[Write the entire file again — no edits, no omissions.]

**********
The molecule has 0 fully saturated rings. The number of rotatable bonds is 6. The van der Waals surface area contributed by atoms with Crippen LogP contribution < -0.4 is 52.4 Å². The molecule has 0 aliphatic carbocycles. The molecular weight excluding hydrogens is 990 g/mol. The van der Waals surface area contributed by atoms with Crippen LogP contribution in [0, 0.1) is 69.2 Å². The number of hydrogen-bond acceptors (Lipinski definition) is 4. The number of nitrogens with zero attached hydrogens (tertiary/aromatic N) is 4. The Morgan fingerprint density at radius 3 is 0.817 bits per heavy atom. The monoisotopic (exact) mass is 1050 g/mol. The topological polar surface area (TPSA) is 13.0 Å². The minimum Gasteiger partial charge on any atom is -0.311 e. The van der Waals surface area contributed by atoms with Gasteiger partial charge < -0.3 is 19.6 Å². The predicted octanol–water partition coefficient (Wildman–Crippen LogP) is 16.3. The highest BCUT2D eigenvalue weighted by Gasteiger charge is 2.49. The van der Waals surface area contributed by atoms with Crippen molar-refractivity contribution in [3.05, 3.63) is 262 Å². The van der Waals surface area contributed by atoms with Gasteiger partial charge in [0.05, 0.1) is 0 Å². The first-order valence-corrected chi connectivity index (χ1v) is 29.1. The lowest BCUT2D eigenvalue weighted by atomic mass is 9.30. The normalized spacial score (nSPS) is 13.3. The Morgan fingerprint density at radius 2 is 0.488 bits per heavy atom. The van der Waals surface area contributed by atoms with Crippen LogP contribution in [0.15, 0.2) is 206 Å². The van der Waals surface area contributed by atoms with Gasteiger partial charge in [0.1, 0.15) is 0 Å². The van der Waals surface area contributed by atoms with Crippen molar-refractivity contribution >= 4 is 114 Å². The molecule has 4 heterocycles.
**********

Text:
The molecule has 0 fully saturated rings. The number of rotatable bonds is 6. The van der Waals surface area contributed by atoms with Crippen LogP contribution < -0.4 is 52.4 Å². The molecule has 0 aliphatic carbocycles. The molecular weight excluding hydrogens is 990 g/mol. The van der Waals surface area contributed by atoms with Crippen LogP contribution in [0, 0.1) is 69.2 Å². The number of hydrogen-bond acceptors (Lipinski definition) is 4. The number of nitrogens with zero attached hydrogens (tertiary/aromatic N) is 4. The Morgan fingerprint density at radius 3 is 0.817 bits per heavy atom. The monoisotopic (exact) mass is 1050 g/mol. The topological polar surface area (TPSA) is 13.0 Å². The minimum Gasteiger partial charge on any atom is -0.311 e. The van der Waals surface area contributed by atoms with Gasteiger partial charge < -0.3 is 19.6 Å². The predicted octanol–water partition coefficient (Wildman–Crippen LogP) is 16.3. The highest BCUT2D eigenvalue weighted by Gasteiger charge is 2.49. The van der Waals surface area contributed by atoms with Crippen molar-refractivity contribution in [3.05, 3.63) is 262 Å². The van der Waals surface area contributed by atoms with Gasteiger partial charge in [0.05, 0.1) is 0 Å². The first-order valence-corrected chi connectivity index (χ1v) is 29.1. The lowest BCUT2D eigenvalue weighted by atomic mass is 9.30. The normalized spacial score (nSPS) is 13.3. The Morgan fingerprint density at radius 2 is 0.488 bits per heavy atom. The van der Waals surface area contributed by atoms with Crippen LogP contribution in [0.15, 0.2) is 206 Å². The van der Waals surface area contributed by atoms with Gasteiger partial charge in [0.1, 0.15) is 0 Å². The van der Waals surface area contributed by atoms with Crippen molar-refractivity contribution >= 4 is 114 Å². The molecule has 4 heterocycles.